What has stayed with me, years and continents later, was asking for help and being so perfunctorily turned down. Painfully turned down. Not acknowledged as working on something that I couldn't solve. Not getting the help I needed to do the job. Everyone wants to think there is someone out there who will help. As one gets older, one becomes more realistic about who or what is out there. It's one of the source of religions and belief in "higher powers". This can be a very comforting source of support, just as belief in an after-life is an anodyne to the slings and arrows of a less than satisfying life in the here and now.

But for those of us who chose to live in the here and now, or at least do not expect help from beyond whilst wrestling with the personal and professional villains, we tend to look to our flesh and blood allies. Ally is a word that has been both lauded and abused within other contexts of late. It has come to carry baggage. But here, I mean it in the most prosaic, unembroidered form. An ally is someone who should have your damn back.

This is the flip side of what do you own? (which ties back to the chair from hell, who didn't know what it means to be an ally). This is the real circle of life, the web of helping people and having others help you. Today's musical soundtrack for this are the symphonies of Sibelius, in particular a motif in the first movement of the 5th symphony. I hear my friends and allies singing to me.

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When does Imposter Syndrome go away?

Jul 21 2017 Published by under Uncategorized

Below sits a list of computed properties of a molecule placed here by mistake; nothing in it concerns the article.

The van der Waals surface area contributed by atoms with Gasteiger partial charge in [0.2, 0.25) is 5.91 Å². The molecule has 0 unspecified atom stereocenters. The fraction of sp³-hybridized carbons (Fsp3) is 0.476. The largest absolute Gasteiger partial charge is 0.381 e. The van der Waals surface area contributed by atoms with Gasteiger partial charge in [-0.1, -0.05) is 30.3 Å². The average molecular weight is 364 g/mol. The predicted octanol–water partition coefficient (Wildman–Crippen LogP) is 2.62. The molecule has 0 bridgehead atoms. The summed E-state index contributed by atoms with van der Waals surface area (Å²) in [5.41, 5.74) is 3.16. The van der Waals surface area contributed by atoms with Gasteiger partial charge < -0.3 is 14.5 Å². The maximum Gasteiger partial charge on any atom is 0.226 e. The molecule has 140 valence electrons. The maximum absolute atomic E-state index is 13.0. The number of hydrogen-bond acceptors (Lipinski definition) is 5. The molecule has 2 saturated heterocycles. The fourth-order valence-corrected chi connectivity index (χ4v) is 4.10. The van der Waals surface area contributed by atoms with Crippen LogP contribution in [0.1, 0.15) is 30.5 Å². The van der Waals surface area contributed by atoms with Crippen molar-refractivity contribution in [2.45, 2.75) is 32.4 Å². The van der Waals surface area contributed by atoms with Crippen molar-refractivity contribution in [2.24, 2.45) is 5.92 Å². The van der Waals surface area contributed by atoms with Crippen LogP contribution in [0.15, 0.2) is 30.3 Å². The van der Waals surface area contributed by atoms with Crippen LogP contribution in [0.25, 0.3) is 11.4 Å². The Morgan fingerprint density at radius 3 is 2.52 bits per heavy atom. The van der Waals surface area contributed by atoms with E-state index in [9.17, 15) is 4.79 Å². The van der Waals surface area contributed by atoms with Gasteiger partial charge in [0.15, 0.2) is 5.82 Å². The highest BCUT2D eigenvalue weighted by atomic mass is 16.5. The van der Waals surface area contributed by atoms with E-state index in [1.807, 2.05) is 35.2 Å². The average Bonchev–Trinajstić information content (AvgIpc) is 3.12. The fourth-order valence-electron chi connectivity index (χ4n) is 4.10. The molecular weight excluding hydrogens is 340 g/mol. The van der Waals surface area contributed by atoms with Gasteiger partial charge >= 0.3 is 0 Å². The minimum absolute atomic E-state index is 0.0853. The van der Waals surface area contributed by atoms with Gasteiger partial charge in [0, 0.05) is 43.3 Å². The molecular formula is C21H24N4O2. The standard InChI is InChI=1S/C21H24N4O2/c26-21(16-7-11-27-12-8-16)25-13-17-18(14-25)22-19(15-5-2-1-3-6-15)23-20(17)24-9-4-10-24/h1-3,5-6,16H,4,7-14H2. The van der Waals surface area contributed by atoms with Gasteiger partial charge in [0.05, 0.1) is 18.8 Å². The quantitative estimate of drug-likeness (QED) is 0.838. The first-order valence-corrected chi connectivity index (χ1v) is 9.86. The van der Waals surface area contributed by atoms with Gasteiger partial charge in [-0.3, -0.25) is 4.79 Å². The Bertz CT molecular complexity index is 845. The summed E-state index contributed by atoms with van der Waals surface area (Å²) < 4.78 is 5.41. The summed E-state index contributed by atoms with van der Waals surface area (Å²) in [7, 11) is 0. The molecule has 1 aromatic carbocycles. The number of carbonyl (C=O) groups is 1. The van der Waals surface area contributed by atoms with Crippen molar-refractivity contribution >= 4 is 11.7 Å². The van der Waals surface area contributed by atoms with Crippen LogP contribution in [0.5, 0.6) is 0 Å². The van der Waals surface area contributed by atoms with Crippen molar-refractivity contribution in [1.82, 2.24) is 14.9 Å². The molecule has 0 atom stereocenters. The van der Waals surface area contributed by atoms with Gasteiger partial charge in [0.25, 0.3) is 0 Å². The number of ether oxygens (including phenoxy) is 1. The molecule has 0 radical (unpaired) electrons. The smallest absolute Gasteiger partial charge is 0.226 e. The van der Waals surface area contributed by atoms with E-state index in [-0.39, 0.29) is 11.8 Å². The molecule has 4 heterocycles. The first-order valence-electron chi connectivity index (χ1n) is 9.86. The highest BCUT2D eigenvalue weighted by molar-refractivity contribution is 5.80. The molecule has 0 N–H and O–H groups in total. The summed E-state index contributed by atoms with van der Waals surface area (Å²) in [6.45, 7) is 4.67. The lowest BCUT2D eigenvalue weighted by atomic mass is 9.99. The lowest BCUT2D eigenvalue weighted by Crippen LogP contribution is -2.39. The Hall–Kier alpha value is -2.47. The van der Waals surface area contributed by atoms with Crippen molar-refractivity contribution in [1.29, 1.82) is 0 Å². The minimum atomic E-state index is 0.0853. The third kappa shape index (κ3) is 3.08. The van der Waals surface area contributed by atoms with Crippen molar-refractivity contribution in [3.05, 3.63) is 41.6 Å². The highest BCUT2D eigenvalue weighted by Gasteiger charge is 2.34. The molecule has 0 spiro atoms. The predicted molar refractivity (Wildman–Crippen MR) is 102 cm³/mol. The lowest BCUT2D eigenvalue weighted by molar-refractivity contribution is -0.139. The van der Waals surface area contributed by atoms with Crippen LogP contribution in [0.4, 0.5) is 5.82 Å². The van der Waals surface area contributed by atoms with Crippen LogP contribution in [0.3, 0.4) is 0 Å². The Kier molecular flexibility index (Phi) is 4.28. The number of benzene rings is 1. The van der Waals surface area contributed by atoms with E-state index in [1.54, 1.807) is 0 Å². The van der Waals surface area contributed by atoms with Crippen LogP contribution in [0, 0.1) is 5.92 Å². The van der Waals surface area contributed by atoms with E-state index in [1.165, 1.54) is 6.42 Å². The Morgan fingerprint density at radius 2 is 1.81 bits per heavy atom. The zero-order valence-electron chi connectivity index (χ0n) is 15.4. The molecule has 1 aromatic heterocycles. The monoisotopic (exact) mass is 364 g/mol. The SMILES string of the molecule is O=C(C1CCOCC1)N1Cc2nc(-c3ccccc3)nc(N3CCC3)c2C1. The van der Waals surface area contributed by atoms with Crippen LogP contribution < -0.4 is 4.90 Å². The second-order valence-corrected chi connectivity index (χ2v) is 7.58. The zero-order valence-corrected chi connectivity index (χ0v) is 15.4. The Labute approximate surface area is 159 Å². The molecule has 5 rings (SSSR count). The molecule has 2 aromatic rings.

Probably never. Especially if you are a thoughtful person.

On the other hand, it does get better. It gets easier, and sometimes you even forget.

Things that help:

  • Keep that folder/list (hard copy!) of good things that have happened to you.
  • When someone says something good to you, write it down, even by hand, and put it in the folder. Date it, timestamp it, draw a fracking picture in the margin. Put it in your memory.
  • When you are giving a good presentation, in the middle, if you can, or afterwards, take a step back and remind yourself of what an awesome job you just did.
  • Look at a trainee, the undergrad you are supervising right now, whilst in grad school, and think "this person is doing well because of me"
  • There's at least one person who believes in you. Think about that person. Smile at them in your mind.
  • Listen to whatever up music you need - the scene from The Two Towers when the elves arrive at Helm's Deep, Eye of the Tiger theme from Rocky, the march from Love for Three Oranges by Prokofiev (this was the music background to a record I heard in Kindergarten for a telling of the Trojan War. I was shocked as adult to learn it was Russian, not Greek, music).

Go ahead and add to the list in comments.


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Thoughts on funding and support for medical schools (part 1)

Jul 19 2017 Published by under Uncategorized

Nobody thinks of medical schools as being particularly poor, or in financial trouble. Yet one comment  in an older post, together with a meeting I went to a few weeks ago, got me thinking.

Many people (here, IRL) are outraged that the university would try and make money on postdocs. Although I crashed the meeting to hear about the postdoc stuff, there was another presentation, first, from the chief financial officer. Because this is such a small place, people like the CFO do come talk to the faculty, which was not true of other, larger places. I have found that in MRU, policy, budgets and implementation strategies come down from on high to the plebs. Here, there is at least an effort to share information, although one's ability to actually do anything about it may be just as limited as in the Big Important Universities.

This presentation was based on percentages and compared a number of public medical schools, and some private ones thrown in for contrast. There is an awful lot that can be said about this, stuff that impacts me, the younger faculty I care about, and as a bell weather signal for the future in general. I want to make two points, one data analytic and one substantive about funding. But they're linked.